CHIRPSES

Facebook: A New Age Of Narcissism

Could Facebook be turning you into a dick?

Noun: nar-cis-sism

1. Excessive or erotic interest in oneself and one’s physical appearance

2. Extreme selfishness, with a grandiose view of one’s own talents and a craving for admiration

Facebook is exposing a new breed of narcissist. The repellent character profile includes the prolific profile picture changer, the incessant tagger, the ‘friend’ collector, and the snubbed nutter, who will plaster your wall with graffiti because you ignored a poke.

Years ago, before Facebook exploded and many still favoured myspace, I decided to sign up for two reasons: 1. it was less work than myspace, and 2. because a long-distance school friend suggested it would be an efficient way to communicate.

She was right. I posted a recent picture and watched as friend requests flooded in. All kinds of saps oozed out of the woodwork. That was tolerable, I could ignore them. But what disturbed me more was observing how people I thought I knew chose to express themselves, uninhibited, from their own little bubbles on the web.

Girls flaunted their flat stomachs, each dyed a desperate shade of terracotta, and urged me (or anybody) to rate their topless pictures via links, and the kids nobody had liked had accumulated friend lists of over five hundred. Something wasn’t right.

I decided 115 friends later only five were worth knowing. Bye-bye Facebook. Five became four. I should’ve seen it coming it was so textbook – profile picture changed daily, had over six hundred friends, and boasted that people she snubbed in the street didn‘t delete her. We’d been friends for eight years. I haven’t seen her since.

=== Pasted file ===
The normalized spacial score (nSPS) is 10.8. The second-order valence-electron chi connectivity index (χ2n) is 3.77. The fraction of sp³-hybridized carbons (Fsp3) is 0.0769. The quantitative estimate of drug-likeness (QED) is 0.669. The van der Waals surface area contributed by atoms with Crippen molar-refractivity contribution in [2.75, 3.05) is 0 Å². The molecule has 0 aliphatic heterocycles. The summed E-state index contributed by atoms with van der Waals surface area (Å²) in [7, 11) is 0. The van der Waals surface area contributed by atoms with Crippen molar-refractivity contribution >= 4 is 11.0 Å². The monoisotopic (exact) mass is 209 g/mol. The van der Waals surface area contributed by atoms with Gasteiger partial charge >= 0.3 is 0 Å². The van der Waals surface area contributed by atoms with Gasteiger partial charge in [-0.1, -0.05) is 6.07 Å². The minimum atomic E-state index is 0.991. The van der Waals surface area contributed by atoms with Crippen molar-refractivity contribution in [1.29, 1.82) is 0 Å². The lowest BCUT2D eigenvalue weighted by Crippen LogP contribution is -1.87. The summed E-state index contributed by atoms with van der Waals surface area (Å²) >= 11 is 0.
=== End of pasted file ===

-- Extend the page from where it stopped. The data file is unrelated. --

Narcissism is a complex and ugly trait, but these people can’t hide on Facebook. The temptation to claim a corner of the universe, adorning it with pictures like some online shrine, and updating it hourly for a scrolling of followers, is just too compelling for some.

Sometimes elements of narcissism exist in people who are otherwise alright. To earn your true colours and wear them with shame, each narcissistic tendency must first be broken down into seven specific categories, analysed individually then scored. These categories are : –

Authority – seizing power and abusing it for own gain

Self-Sufficiency – relying on others vs. own ability

Superiority – feeling superior to those around you

Exhibitionism – ensuring centre of attention is held at any cost

Exploitativeness – how far you’ll go to exploit others for your own gain

Vanity – self explanatory

Entitlement – expecting compliance of wishes and unreasonable favourability

The easiest way to test if there’s a dick on your head, and indeed how long that dick is, is to take the Narcissistic Personality Quiz  here. It takes about five minutes. To answer each question you choose one of two statements which applies most to you, and answer as honestly as you can.

Relationships between Facebook and narcissistic personality traits have been well documented, but according to experts this recent research shows a direct link. Studies at Western Illinois University identified two ‘socially disruptive’ behaviours among Facebook users. These are GE (Grandiose Exhibitionism) and EE (Entitlement/Exploitativeness). Those in the GE category can’t resist self-promotion, and go to illicit lengths to shock and bleed responses. They also tend to have extensive friend lists. Those residing in the EE category were found more likely to manipulate others, whilst feeling they still deserve unwavering respect.

These days, I take an ironic approach to Facebook. I’m certainly not above conducting social experiments of my own, but not in the name of shameless self-promotion. I communicate with people who share my interests, but I haven’t met any of them. Sound suspicious? I feared some underlying narcissistic tendencies and took the quiz myself. The site states beforehand that on average, people tend to score 12 – 15; actors score around 18, and narcissists score 20 or above. Phew! With an average score of 2 under my belt I‘m confidently narcissism free. My best out of three score was 1. Looking good!

If any of you wonderful people have been outed as narcissists, don’t panic – you’re awesome, and you know you are. Remember you’ve got nine hundred friends who worship and adore you, ready to pander to your every virtual whim, so whip out your iPhone, snap a few left-handed stunners of that new hair-do and get tagging, because who do we love??

That’s right – it’s YOU!!

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